When I was a little girl in elementary school, I used to walk about six blocks to get to school. In those days, children were considered old enough to walk to school on their own without fear of being kidnapped. We were not allowed to walk along the shortcut by the railroad tracks, however, because there was a real danger from trains ... but we did it anyway. On our route was a small railway trestle and nestled just underneath it was an old shack. It had once been a nice little cabin of some sort, but now it was shabby and in disrepair. Inside the shack under the trestle lived a troll ... yes, a real, live troll. If the children got too near his house as they passed by, he ran out and shook his fist at them, "Stay away from my house you little mudrats, or I'll have you for dinner!"
Our troll's name was Digby, and occasionally we would see Digby walking along the sidewalks of our town. He would shuffle along, leering at people as he walked by. I realized years later that this was Digby's attempt at a smile. He was trying to be pleasant to the people in town.
When I was older, my father told me the story of Digby. He had come from a very upper class British family, but he had been the so-called "black sheep" of the family, so his family sent him away to Canada.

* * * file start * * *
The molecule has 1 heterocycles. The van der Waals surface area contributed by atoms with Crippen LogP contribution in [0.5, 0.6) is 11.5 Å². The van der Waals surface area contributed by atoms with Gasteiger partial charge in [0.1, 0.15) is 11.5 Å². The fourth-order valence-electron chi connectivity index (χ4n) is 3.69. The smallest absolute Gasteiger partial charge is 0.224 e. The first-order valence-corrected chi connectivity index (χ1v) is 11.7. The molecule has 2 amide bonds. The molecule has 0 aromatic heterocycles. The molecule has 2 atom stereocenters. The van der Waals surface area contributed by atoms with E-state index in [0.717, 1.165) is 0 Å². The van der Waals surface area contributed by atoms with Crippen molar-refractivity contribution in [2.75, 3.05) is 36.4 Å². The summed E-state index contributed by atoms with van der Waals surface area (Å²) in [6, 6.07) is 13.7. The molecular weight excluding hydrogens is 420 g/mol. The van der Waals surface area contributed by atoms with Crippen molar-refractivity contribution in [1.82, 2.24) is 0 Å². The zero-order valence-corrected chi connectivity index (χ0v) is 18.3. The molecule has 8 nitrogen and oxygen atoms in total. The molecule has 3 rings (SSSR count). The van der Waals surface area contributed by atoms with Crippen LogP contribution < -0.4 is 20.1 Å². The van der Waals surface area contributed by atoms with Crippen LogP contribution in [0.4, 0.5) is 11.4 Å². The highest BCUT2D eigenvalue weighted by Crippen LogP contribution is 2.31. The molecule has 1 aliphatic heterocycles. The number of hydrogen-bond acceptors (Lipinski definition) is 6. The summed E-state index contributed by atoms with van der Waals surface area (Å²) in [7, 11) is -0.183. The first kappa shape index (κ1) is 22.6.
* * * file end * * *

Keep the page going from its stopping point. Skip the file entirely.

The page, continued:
Canada seemed to be the depository for many of the black sheep of English upper class families, and often these folks went on to make their fortunes here, becoming well-known artists, entepreneurs, lawyers and judges and famous writers. One of my father's best friends was a very well-known writer. He had been caught smoking and drinking and was expelled from the tony Charterhouse School where his father had been the headmaster. He found his way to Canada where he became a teacher, a prolific writer and a magistrate.
So it seems that old Digby, the troll under the bridge, had been born with a "silver spoon in his mouth", but he had made a wrong turn somewhere in his life, and he ended up living in a shack under a bridge. My father told me that Digby's family in England continued to support him quite generously, and there was no need for him to live in a shack under a bridge. I think he enjoyed it, though. He loved frightening the children as we walked by. For him it was a game and years later we still remember old Digby -- the troll under the bridge.